‘Time to send aged NK prisoners back to North’
SEOUL — A group of civic and religious organizations here urged the Seoul government to free the unconverted, long-term North Korean prisoners here and send them back to the North, with this year marking the 20th year of the first and last such large-scale repatriation.
They were referring to former North Korean spies and prisoners of war who refused to abjure communism, who have been held in South Korean prisons for decades. Many are in their 80s and said to be suffering illness.
Local organizations, including the Support Committee for Prisoners of Conscious, Fellowship with the Sufferers, National Council of Churches in Korea Human Rights Center and Korea Alliance for Progressive Movement, formed a committee Tuesday to prepare for campaigns to send long-term prisoners back to the North in a second round.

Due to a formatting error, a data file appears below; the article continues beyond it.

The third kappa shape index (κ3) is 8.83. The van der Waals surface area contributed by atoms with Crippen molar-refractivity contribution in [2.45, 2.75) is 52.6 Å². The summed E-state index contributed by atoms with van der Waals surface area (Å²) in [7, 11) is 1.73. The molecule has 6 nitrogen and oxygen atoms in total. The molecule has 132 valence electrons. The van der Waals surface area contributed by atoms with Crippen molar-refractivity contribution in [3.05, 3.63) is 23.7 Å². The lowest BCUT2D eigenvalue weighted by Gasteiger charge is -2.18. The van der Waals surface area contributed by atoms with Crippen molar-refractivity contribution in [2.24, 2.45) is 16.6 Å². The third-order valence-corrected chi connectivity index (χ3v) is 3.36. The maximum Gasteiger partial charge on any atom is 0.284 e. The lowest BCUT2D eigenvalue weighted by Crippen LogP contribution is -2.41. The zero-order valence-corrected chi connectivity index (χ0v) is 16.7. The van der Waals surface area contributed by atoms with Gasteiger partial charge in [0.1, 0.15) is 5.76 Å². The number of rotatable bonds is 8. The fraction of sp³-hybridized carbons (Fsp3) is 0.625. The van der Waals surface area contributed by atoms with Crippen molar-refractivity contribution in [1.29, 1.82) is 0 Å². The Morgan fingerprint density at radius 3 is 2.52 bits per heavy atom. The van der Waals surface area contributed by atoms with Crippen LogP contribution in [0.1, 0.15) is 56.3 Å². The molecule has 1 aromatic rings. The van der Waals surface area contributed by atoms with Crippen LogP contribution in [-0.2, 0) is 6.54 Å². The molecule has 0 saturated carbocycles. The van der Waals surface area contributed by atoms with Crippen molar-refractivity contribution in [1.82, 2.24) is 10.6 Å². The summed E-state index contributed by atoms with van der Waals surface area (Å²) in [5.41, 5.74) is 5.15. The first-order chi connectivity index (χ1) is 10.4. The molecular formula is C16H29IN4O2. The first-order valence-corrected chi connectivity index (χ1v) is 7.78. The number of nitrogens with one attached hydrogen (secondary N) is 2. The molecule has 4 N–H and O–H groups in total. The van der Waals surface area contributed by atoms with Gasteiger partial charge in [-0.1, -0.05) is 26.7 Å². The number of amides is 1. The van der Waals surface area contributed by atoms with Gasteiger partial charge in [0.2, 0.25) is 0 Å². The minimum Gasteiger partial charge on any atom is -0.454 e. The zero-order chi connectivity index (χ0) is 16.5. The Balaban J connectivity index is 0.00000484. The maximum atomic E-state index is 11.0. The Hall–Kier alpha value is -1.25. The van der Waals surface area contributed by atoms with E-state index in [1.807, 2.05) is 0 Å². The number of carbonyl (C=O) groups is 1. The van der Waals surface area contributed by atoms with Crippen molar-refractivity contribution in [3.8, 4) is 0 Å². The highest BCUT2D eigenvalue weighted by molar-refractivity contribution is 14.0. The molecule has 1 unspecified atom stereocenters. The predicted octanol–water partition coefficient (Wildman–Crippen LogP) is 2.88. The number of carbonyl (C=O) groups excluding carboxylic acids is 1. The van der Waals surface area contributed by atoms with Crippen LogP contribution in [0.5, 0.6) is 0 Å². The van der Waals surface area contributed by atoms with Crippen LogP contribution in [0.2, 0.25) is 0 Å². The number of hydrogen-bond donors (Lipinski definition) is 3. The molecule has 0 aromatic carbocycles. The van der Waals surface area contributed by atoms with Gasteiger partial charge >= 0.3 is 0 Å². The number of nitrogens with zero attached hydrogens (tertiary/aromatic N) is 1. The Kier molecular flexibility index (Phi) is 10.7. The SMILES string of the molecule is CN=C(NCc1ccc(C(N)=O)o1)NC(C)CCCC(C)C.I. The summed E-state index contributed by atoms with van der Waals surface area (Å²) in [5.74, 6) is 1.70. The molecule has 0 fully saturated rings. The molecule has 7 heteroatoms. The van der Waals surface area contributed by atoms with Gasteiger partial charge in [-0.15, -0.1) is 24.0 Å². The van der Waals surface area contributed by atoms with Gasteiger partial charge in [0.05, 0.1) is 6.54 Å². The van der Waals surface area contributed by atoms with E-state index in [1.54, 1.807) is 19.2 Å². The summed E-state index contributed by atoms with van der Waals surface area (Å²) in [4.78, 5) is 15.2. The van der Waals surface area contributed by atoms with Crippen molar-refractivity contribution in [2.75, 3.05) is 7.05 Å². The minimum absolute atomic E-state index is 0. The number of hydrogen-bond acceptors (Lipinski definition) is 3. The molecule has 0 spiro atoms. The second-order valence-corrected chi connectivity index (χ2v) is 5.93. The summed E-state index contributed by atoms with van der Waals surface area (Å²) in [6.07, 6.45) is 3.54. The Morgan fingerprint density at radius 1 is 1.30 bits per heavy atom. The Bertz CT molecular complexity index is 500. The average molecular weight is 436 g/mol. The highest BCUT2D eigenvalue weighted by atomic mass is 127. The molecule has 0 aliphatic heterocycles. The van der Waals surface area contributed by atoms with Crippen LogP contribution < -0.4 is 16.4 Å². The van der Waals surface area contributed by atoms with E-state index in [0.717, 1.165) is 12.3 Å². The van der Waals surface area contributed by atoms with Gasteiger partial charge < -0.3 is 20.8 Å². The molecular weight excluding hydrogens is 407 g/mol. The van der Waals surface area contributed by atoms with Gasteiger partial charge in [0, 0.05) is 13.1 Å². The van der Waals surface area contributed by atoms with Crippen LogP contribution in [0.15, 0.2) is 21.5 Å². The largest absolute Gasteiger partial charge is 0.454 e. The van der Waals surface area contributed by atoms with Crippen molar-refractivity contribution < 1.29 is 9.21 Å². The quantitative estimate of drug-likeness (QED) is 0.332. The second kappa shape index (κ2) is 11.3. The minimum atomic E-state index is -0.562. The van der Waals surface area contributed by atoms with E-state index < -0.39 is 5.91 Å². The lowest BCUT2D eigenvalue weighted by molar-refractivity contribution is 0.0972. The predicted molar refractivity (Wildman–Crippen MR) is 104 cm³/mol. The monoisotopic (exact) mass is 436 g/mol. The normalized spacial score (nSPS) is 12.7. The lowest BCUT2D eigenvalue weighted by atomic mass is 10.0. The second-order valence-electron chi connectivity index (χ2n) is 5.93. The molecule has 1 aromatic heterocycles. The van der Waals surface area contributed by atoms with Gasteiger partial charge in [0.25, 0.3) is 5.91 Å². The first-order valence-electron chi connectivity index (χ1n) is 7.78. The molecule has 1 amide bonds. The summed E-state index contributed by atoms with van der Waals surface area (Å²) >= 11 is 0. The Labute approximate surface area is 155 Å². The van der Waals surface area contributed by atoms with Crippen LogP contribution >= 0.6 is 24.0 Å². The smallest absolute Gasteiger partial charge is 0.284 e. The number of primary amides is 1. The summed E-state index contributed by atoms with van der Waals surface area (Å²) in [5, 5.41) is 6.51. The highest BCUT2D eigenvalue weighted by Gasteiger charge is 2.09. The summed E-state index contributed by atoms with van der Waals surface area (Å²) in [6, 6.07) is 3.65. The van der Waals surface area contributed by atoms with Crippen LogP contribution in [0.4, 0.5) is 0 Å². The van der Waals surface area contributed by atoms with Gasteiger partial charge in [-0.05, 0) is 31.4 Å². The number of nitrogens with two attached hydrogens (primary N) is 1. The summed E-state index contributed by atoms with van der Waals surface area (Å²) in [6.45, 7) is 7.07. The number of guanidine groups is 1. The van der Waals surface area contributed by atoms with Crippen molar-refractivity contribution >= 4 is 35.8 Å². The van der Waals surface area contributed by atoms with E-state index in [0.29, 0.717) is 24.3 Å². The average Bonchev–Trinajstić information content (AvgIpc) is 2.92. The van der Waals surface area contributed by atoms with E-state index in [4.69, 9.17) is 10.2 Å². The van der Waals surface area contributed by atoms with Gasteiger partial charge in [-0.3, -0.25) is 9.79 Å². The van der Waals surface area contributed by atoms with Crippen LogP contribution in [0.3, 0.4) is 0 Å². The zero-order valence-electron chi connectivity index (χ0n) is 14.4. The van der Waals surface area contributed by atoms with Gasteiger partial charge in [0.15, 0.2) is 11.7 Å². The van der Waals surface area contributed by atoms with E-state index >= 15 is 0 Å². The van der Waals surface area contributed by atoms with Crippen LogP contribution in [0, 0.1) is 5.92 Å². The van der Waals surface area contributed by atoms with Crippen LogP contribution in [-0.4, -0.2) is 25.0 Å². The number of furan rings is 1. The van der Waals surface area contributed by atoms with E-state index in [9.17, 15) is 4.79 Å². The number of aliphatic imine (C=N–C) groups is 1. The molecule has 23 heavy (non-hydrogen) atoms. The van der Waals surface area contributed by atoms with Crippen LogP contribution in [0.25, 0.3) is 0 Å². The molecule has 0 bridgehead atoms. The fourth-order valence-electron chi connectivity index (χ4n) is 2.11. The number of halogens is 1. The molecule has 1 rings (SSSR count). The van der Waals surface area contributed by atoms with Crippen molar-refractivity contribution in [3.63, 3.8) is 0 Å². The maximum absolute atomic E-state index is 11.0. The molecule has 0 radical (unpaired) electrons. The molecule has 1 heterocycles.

“The repatriation of long-term unconverted prisoners is a basic human rights issue,” the committee said during a press conference in Seoul, stressing the “freedom to move” and “right to return to home country” behind their advocacy. “We will work together to help 14 prisoners who wish to repatriate and return to their home country and their family as soon as possible before they pass away.”
The committee stressed the repatriation was agreed upon at the June 15 South-North Joint Declaration from the inter-Korean summit in 2000, as well as part of the agreement in the Panmunjom Declaration in 2018 that stated the two sides will endeavor to “swiftly resolve the humanitarian issues that resulted from the division of the nation.”
In 2000, Seoul sent 63 North Korean spies and prisoners of war back to North Korea, in the first large-scale repatriation of its kind since the 1950-1953 Korean War, following a historic inter-Korean summit that brought about a thaw between the two Koreas.
According to the committee, among 33 prisoners who wished for repatriation since 2000, just 19 remain, as the others have since died.
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